Who knows? Maybe collectibles will save the economy. You keep buying them (stimulus), you don't throw them away (thrift and ecology), and you show them to your fellow collectors (community-building).

Now, before you get mad, please know that I do have a special place in my heart for all some that is tacky, and I do love the US of A. I just have my limits.

Unfortunately. If I didn't, I could start a tidy little business right about now.

Thursday, January 15, 2009

Politics, Not Chocolate

I can't blog in detail about the war Israel is fighting right now, because I become an emotional wreck. I usually avoid politics on this blog, because I am no good at debates (see, "emotional wreck", above), and I am not well-read or well-versed enough to enlighten you on anything.

Usually my mom says, "You must stay on top of the news", but today she said, "maybe you should watch a comedy".

Anyhow, my astute sister has a "sticky" post on her blog, Maspik Teruzim, where she has links to posts from other blogs (like IDF Spokesperson and The Muqata to keep you up-to-date on the Israeli news you do not hear from the mainstream media.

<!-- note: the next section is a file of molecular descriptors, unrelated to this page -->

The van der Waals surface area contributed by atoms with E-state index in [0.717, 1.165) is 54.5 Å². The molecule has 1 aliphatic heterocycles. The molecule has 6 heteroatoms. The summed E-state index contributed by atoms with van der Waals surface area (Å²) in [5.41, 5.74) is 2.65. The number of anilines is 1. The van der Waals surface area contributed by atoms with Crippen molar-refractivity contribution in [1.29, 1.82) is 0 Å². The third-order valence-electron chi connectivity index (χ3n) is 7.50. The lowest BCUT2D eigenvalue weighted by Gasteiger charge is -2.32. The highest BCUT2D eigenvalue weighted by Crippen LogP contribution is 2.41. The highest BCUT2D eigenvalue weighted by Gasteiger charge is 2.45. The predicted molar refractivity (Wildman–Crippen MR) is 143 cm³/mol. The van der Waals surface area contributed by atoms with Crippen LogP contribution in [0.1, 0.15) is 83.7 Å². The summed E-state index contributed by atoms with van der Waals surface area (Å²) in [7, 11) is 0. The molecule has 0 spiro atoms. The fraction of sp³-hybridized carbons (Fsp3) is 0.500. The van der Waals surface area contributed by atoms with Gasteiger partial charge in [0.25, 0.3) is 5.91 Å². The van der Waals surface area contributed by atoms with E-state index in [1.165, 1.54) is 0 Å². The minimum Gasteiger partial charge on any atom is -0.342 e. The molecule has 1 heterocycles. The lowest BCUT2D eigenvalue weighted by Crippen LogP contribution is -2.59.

For what it's worth, I was born in Be'er Sheva.

Israeli flag courtesy of 4 International Flags

Chocolate, not Politics

My cousin went to Israel recently and returned with some Elite chocolate-covered biscuits and some Mekupelet chocolate bars for me. Hurray for cousins!

Anyhow, I was particularly cheered by the Mekupelet chocolate bars. (Mekupelet means "folded" in Hebrew.) I hadn't had them for years (even though you can buy mini-versions here) and I wondered how they would stand up to their ubiquitous twin, the Cadbury flake. I naively thought they were the same bar, just licensed by Cadbury or something. Anyhow, I am not the only one to ponder such things, because blogger Marcos Kirsch has an entire play-by-play adjudicated comparison.